Golden Boy is one of my favourite “reads” (I listened to the audiobook) so far this year.
Max is popular, intelligent, talented and good looking. You would think that his life should be perfect, but Max has a secret. A secret that leads to events that turn his life upside down and threatens to tear his life and his family apart.
The story is told in separate narratives by different characters. These multiple perspectives really add to the pain and emotion that the author is trying to portray. I found the audiobook gripping and I couldn’t stop listening whilst hoping for a happy ending. As I listened I found myself empathising with Max, willing the other characters to act with his best interests and wishes in mind. I felt not only Max’s pain but the pain and emotions of his family. As a mother I have no idea what I would do if my child was in a similar position.
The author has taken a difficult, rarely talked about subject and delivered a strong, thought provoking novel that will hopefully give readers a new perspective on the issues faced by people in Max’s situation.
Golden Boy – Amazon.co.uk
***Sponsored review. I received a free ebook copy of this book in return for writing a review.
Through Goodreads I received a request to read & review this book, which of course I gladly accepted.
As I read the Acknowledgements at the beginning of the book, I started to get a sense of how emotional this book was going to be.
The Brightness of Stars is a first hand account of what it is like to have been a child/young person in the British ‘Care’ system. It is brilliantly written and comes across as both inspiring and thought-provoking.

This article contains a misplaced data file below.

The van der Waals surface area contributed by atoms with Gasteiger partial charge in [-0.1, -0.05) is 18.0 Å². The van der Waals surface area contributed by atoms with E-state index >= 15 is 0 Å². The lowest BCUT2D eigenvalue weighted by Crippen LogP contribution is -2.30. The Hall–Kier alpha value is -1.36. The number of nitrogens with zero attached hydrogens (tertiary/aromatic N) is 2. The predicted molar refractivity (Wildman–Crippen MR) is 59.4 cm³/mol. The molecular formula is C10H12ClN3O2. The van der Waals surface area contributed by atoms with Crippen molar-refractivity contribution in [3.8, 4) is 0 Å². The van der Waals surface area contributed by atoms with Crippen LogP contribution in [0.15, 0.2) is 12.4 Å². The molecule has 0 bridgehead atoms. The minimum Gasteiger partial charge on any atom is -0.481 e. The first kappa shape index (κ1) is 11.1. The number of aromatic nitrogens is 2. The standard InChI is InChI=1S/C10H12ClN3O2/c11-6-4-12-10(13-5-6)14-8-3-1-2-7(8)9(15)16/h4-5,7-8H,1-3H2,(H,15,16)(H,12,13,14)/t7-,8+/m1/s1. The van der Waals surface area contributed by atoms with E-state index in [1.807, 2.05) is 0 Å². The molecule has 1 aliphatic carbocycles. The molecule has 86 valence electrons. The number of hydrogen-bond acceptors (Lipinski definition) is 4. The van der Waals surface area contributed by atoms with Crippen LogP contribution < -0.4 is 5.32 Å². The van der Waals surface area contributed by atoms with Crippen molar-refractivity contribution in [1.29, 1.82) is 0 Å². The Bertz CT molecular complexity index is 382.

Together with the author’s own story, there are stories from other ‘care leavers’. Although their situations and stories differ, there are several reoccurring themes, including abuse & neglect, but most importantly, what I would call, resilience. These individuals have chosen to make the most of their lives and not let their experiences drag them down. They have “managed to create a positive life from a negative environment”. This may have taken time, intervention, assistance & love (including self-love), but it shows that the spiral can be broken.
Within the book Lisa states:
“This ‘new’ climate of knowledge around abuse and vulnerable children means that there is a very real window of opportunity for change.”
I completely agree and I hope that the British Government & its agencies realise this before that window closes and we miss the opportunity to make a difference.
In my opinion, this book should be mandatory reading for social workers, education & medical professionals and anyone else who is involved with the British Care system.
In preparation for taking my GCSEs *cough*cough* years ago, we were told that we needed to buy the set texts to study in English. At the time it proved harder to get hold of this book than you would think. In fact now a days I have even seen this book for sale in the local supermarket. This book that I thought that I would hate and would never read again after my exams, became my favourite book ever. One that I have read & re-read numerous times. So what is the book that I am talking about? It is the famous…
To Kill A Mockingbird by Harper Lee
It tells the tale of a small southern US town, which includes some very serious & unpleasant events. The story is told through the eyes of a little girl called Scout, who is guided by her wise father, Atticus, her brother Jem & their cook Calpurnia. The book tackles several important issues including racism, equality, morals and ethics.
The book has become extremely popular and in the UK this is probably due to it being a set text for GCSEs. I have seen the film version starring Gregory Peck & although it was a great adaptation, I was upset that the film makers had completely changed the ending. In my opinion there was no need to do this.
What is your all time favourite book?